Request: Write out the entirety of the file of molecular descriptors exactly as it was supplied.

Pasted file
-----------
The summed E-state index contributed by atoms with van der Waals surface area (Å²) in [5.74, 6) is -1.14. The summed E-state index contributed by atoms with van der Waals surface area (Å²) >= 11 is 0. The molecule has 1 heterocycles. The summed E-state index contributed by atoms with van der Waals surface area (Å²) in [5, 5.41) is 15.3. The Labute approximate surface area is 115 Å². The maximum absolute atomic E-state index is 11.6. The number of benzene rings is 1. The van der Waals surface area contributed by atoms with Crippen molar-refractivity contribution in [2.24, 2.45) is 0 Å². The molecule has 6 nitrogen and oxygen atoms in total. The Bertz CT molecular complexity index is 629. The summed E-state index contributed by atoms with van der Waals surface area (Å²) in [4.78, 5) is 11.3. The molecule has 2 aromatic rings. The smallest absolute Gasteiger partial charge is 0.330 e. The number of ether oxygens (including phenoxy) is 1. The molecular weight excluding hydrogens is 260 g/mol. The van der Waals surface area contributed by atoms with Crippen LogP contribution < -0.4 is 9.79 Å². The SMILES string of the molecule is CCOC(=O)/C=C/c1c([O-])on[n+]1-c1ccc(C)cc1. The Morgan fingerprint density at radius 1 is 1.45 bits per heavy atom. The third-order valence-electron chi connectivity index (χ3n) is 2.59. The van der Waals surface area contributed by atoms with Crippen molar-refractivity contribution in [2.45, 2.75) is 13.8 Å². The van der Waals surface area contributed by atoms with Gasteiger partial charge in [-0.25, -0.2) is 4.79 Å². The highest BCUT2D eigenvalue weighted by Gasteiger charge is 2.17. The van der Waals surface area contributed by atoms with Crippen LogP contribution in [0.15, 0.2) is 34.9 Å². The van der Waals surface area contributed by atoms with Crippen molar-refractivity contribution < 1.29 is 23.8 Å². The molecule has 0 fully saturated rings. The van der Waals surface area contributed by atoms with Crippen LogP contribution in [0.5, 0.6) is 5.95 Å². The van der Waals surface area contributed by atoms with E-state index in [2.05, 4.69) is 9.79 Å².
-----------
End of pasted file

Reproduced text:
The summed E-state index contributed by atoms with van der Waals surface area (Å²) in [5.74, 6) is -1.14. The summed E-state index contributed by atoms with van der Waals surface area (Å²) >= 11 is 0. The molecule has 1 heterocycles. The summed E-state index contributed by atoms with van der Waals surface area (Å²) in [5, 5.41) is 15.3. The Labute approximate surface area is 115 Å². The maximum absolute atomic E-state index is 11.6. The number of benzene rings is 1. The van der Waals surface area contributed by atoms with Crippen molar-refractivity contribution in [2.24, 2.45) is 0 Å². The molecule has 6 nitrogen and oxygen atoms in total. The Bertz CT molecular complexity index is 629. The summed E-state index contributed by atoms with van der Waals surface area (Å²) in [4.78, 5) is 11.3. The molecule has 2 aromatic rings. The smallest absolute Gasteiger partial charge is 0.330 e. The number of ether oxygens (including phenoxy) is 1. The molecular weight excluding hydrogens is 260 g/mol. The van der Waals surface area contributed by atoms with Crippen LogP contribution < -0.4 is 9.79 Å². The SMILES string of the molecule is CCOC(=O)/C=C/c1c([O-])on[n+]1-c1ccc(C)cc1. The Morgan fingerprint density at radius 1 is 1.45 bits per heavy atom. The third-order valence-electron chi connectivity index (χ3n) is 2.59. The van der Waals surface area contributed by atoms with Crippen molar-refractivity contribution in [2.45, 2.75) is 13.8 Å². The van der Waals surface area contributed by atoms with Gasteiger partial charge in [-0.25, -0.2) is 4.79 Å². The highest BCUT2D eigenvalue weighted by Gasteiger charge is 2.17. The van der Waals surface area contributed by atoms with Crippen LogP contribution in [0.15, 0.2) is 34.9 Å². The van der Waals surface area contributed by atoms with Crippen molar-refractivity contribution < 1.29 is 23.8 Å². The molecule has 0 fully saturated rings. The van der Waals surface area contributed by atoms with Crippen LogP contribution in [0.5, 0.6) is 5.95 Å². The van der Waals surface area contributed by atoms with E-state index in [2.05, 4.69) is 9.79 Å².